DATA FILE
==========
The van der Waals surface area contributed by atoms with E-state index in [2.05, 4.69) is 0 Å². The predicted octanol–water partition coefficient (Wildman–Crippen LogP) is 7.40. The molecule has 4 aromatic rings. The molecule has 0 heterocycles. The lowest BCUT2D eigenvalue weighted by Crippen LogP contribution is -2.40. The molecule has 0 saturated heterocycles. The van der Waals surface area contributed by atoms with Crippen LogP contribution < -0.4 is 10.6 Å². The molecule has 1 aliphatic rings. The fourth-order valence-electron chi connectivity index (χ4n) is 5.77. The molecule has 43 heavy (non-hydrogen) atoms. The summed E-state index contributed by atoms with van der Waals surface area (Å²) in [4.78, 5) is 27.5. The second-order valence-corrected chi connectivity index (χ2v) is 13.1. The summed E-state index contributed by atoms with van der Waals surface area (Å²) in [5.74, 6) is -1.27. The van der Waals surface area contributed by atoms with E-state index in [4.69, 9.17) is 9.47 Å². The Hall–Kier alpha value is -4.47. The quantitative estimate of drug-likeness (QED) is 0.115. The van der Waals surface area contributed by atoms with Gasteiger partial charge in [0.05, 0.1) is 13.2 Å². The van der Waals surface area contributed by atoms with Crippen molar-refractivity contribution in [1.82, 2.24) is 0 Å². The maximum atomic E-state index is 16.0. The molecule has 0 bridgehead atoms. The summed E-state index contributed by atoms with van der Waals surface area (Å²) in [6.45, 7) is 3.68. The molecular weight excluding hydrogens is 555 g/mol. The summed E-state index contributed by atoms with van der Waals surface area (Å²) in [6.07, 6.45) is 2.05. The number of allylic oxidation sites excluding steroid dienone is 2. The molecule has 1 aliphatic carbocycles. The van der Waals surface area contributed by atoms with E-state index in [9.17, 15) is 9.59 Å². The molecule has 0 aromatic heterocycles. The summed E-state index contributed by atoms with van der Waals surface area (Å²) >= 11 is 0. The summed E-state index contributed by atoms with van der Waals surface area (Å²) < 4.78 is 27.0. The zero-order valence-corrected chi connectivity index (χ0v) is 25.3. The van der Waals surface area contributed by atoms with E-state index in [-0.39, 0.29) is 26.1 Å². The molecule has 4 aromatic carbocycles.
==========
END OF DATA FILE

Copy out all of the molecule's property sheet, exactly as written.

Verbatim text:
The van der Waals surface area contributed by atoms with E-state index in [2.05, 4.69) is 0 Å². The predicted octanol–water partition coefficient (Wildman–Crippen LogP) is 7.40. The molecule has 4 aromatic rings. The molecule has 0 heterocycles. The lowest BCUT2D eigenvalue weighted by Crippen LogP contribution is -2.40. The molecule has 0 saturated heterocycles. The van der Waals surface area contributed by atoms with Crippen LogP contribution < -0.4 is 10.6 Å². The molecule has 1 aliphatic rings. The fourth-order valence-electron chi connectivity index (χ4n) is 5.77. The molecule has 43 heavy (non-hydrogen) atoms. The summed E-state index contributed by atoms with van der Waals surface area (Å²) in [4.78, 5) is 27.5. The second-order valence-corrected chi connectivity index (χ2v) is 13.1. The summed E-state index contributed by atoms with van der Waals surface area (Å²) in [5.74, 6) is -1.27. The van der Waals surface area contributed by atoms with E-state index in [4.69, 9.17) is 9.47 Å². The Hall–Kier alpha value is -4.47. The quantitative estimate of drug-likeness (QED) is 0.115. The van der Waals surface area contributed by atoms with Gasteiger partial charge in [0.05, 0.1) is 13.2 Å². The van der Waals surface area contributed by atoms with Crippen molar-refractivity contribution in [1.82, 2.24) is 0 Å². The maximum atomic E-state index is 16.0. The molecule has 0 bridgehead atoms. The summed E-state index contributed by atoms with van der Waals surface area (Å²) in [6.45, 7) is 3.68. The molecular weight excluding hydrogens is 555 g/mol. The summed E-state index contributed by atoms with van der Waals surface area (Å²) in [6.07, 6.45) is 2.05. The number of allylic oxidation sites excluding steroid dienone is 2. The molecule has 1 aliphatic carbocycles. The van der Waals surface area contributed by atoms with E-state index in [9.17, 15) is 9.59 Å². The molecule has 0 aromatic heterocycles. The summed E-state index contributed by atoms with van der Waals surface area (Å²) >= 11 is 0. The summed E-state index contributed by atoms with van der Waals surface area (Å²) < 4.78 is 27.0. The zero-order valence-corrected chi connectivity index (χ0v) is 25.3. The van der Waals surface area contributed by atoms with E-state index in [-0.39, 0.29) is 26.1 Å². The molecule has 4 aromatic carbocycles.